Together, they've been partnered with Tesco's potato supplier, Branston, to help reduce the environmental impact of our favourite spuds.
'The technology uses captured carbon dioxide from industrial power generation and materials from agriculture and industrial processes that are normally considered wastes, such as ammonia and phosphates, to create new farming fertilisers,' says CCm chief executive Pawel Kisielewski.
The process used by CCm to create its fertilisers 'almost completely avoids using new material' according to chief executive Pawel Kisielewski
'These fertiliser-from-waste pellets have significantly lower than normal carbon and resource footprints and offer businesses a way of sustainably handling their waste.'
Regular fertiliser production uses large amounts of raw materials and is one of the biggest sources of greenhouse gas emissions related to potato farming. And with fertiliser costs increasing rapidly for farmers, alternatives like CCm's could be part of the solution to helping keep prices down in the future.
CCm says that by using fertilisers generated through its own process instead, Tesco could cut the carbon footprint of the products on its shelves.
'Our process almost completely avoids using new materials, and instead manages to create fertilisers that generate only a fraction of the carbon dioxide emissions,' says Pawel.
CCm Technologies is a Swindon based clean tech company which extracts useful compounds from waste so they can be turned into fertiliser
'The result is a slow-release pellet that ticks all three principles of the circular economy - eliminating waste and pollution, keeping materials in use and helping to regenerate soils.'
To help scale up the technology, Tesco has now linked CCm with its potato supplier, Branston. 'We're delighted to be given a huge opportunity to reduce the impact of emissions from the food system without costing farmers more,' Pawel adds.
Reducing costs for inputs like fertiliser isn't the only way Innovation Connections is helping find future solutions. Protecting nature is also about ensuring that pollinators like bees and birds can thrive, and pollinate the crops that produce our food.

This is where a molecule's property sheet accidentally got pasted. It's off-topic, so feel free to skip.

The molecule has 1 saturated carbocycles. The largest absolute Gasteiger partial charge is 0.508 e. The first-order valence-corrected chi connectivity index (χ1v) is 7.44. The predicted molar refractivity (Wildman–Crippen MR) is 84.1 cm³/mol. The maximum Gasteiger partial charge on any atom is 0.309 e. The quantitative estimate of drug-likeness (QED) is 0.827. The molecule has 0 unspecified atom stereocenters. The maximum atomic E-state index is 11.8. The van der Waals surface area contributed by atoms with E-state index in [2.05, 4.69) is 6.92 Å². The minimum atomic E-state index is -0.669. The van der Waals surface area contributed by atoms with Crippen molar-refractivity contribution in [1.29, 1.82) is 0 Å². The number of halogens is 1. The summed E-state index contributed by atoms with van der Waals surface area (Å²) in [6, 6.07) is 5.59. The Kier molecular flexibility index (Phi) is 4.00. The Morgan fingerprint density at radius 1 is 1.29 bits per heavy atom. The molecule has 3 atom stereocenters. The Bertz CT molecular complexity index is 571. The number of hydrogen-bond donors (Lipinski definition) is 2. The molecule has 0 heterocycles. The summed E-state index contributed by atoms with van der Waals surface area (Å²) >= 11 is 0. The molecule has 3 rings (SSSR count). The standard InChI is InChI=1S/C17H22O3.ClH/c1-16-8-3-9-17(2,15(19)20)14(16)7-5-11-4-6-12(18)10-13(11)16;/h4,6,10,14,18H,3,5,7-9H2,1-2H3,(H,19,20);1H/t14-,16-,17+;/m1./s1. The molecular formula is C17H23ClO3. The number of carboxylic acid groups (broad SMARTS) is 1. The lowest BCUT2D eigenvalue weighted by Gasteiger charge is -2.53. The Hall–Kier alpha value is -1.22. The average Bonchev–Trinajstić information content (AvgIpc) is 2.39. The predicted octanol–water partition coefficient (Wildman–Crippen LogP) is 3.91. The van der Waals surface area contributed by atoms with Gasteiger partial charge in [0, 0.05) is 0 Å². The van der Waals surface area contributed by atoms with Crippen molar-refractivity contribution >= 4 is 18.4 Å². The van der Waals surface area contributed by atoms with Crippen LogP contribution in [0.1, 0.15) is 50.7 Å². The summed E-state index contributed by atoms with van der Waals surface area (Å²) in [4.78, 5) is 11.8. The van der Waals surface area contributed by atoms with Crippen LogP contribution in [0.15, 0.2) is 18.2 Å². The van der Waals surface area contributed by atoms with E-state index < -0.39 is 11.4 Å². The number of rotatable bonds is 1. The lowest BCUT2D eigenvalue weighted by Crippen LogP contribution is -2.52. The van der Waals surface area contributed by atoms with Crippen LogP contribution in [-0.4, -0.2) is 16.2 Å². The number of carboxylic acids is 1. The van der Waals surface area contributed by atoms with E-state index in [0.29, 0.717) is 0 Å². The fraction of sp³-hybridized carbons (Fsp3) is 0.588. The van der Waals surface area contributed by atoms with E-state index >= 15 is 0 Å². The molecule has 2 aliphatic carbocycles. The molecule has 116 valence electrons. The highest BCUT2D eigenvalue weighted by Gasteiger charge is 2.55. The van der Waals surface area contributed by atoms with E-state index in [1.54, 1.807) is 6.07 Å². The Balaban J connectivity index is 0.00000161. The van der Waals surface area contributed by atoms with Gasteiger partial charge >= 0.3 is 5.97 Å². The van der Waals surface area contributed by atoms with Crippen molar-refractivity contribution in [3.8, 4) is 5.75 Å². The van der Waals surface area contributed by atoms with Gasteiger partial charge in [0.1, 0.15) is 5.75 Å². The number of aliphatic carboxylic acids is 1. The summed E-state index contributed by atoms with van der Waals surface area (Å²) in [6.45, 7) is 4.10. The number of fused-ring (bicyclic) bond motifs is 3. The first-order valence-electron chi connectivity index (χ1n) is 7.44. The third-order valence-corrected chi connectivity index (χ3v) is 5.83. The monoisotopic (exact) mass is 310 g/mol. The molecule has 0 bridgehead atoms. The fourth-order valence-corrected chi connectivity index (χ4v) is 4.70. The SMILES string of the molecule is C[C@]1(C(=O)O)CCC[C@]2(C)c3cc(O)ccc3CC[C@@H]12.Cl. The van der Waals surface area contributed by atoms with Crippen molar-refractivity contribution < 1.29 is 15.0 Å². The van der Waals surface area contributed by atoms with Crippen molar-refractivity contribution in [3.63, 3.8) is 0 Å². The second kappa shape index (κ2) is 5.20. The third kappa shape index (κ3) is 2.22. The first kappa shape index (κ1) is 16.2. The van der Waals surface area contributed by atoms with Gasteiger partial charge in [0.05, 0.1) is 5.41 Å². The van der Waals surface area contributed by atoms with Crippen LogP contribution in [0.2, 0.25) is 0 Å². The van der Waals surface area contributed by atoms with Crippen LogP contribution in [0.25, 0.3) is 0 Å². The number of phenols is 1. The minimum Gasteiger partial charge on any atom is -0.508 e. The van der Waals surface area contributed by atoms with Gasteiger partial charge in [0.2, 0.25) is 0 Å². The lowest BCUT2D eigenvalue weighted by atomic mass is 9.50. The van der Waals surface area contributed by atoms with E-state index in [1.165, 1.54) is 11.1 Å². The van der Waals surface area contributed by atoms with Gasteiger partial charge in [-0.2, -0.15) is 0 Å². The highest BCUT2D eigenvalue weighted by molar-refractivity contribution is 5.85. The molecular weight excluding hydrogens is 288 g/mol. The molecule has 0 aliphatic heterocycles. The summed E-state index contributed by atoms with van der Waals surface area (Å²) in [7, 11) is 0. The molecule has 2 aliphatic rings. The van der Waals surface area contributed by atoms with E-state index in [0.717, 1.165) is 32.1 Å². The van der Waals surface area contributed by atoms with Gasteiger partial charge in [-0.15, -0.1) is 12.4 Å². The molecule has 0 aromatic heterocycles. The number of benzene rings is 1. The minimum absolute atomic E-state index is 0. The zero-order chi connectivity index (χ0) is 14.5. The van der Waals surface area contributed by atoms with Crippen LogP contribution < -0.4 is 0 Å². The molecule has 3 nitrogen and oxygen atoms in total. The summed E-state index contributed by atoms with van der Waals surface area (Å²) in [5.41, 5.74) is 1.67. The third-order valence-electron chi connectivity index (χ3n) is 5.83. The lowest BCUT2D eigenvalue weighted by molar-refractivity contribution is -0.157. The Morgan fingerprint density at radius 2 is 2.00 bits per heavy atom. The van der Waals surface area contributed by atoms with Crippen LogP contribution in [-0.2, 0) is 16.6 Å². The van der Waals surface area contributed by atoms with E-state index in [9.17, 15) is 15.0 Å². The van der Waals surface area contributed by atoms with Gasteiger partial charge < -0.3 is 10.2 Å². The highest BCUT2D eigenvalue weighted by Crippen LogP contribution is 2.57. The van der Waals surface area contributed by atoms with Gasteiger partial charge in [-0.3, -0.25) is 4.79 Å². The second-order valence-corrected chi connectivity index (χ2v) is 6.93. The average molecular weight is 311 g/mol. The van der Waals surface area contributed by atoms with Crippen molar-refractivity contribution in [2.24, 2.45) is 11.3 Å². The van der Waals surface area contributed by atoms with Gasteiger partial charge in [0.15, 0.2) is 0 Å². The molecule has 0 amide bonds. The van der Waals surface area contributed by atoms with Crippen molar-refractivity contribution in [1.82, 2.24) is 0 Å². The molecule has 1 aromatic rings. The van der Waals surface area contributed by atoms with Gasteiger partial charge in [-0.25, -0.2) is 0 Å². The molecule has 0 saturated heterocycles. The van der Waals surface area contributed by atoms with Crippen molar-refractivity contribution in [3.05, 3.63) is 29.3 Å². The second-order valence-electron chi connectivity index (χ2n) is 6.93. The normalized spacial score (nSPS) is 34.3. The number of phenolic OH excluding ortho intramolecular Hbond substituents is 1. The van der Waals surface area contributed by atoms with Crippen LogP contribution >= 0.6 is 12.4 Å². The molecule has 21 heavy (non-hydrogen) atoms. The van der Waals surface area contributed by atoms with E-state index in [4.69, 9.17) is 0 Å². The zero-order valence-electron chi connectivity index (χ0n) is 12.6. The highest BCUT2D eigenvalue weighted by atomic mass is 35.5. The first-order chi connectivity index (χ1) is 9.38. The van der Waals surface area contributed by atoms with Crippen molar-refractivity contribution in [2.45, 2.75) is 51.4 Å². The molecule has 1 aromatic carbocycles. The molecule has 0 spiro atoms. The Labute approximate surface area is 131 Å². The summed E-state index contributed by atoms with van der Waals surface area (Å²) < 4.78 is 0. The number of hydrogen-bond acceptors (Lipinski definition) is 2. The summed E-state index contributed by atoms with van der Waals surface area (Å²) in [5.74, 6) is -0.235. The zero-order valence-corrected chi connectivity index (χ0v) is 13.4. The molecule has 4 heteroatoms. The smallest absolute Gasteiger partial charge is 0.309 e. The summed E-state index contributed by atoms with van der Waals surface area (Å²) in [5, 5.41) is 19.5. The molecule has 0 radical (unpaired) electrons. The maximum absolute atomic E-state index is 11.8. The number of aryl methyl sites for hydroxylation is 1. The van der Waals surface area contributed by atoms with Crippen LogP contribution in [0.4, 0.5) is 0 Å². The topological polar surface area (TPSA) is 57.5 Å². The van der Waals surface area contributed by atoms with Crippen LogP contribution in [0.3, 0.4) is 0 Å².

The company's fertiliser-from-waste pellets have significantly lower than normal carbon and resource footprint
Another start-up that has received funding is AgriSound, which uses sensors to monitor the number of bees and other pollinators on farms so action can be taken in areas where there are not enough. It has partnered with Tesco fruit supplier AM Fresh.
Meanwhile, Future by Insects uses food waste to grow insects that can be used to feed fish. It has been paired with one of Tesco’s fish and meat suppliers, Hilton.
Innovation Connections is part of a long-term partnership between Tesco and WWF which aims to halve the environmental impact of the average shopping basket.
Kate Norgrove, from WWF, says: 'The way we farm doesn't have to destroy nature or force us to choose between affordable food production and a stable climate.
'We can reduce carbon emissions, cut food loss and waste, and restore nature, while at the same time supporting farmers and producers in the UK and abroad to grow enough food for us all.
'The need for change is urgent and it has to start now.'
To increase the pace of change, Tesco is calling on the UK government not only to provide more support to British agriculture through current challenges, but to also remove the barriers holding back innovation in the food supply chain.
That includes asking the Government to set out timelines for updating outdated regulations that hinder the scaling up of late-stage innovations, including low-carbon fertilisers.
'If not confronted and managed, we know the challenges of today can create and feed the systemic issues of tomorrow, so we must continue to trial and scale transformative innovation in our supply chains to create a thriving, resilient food system that protects customers, farmers and the environment,' says Giles.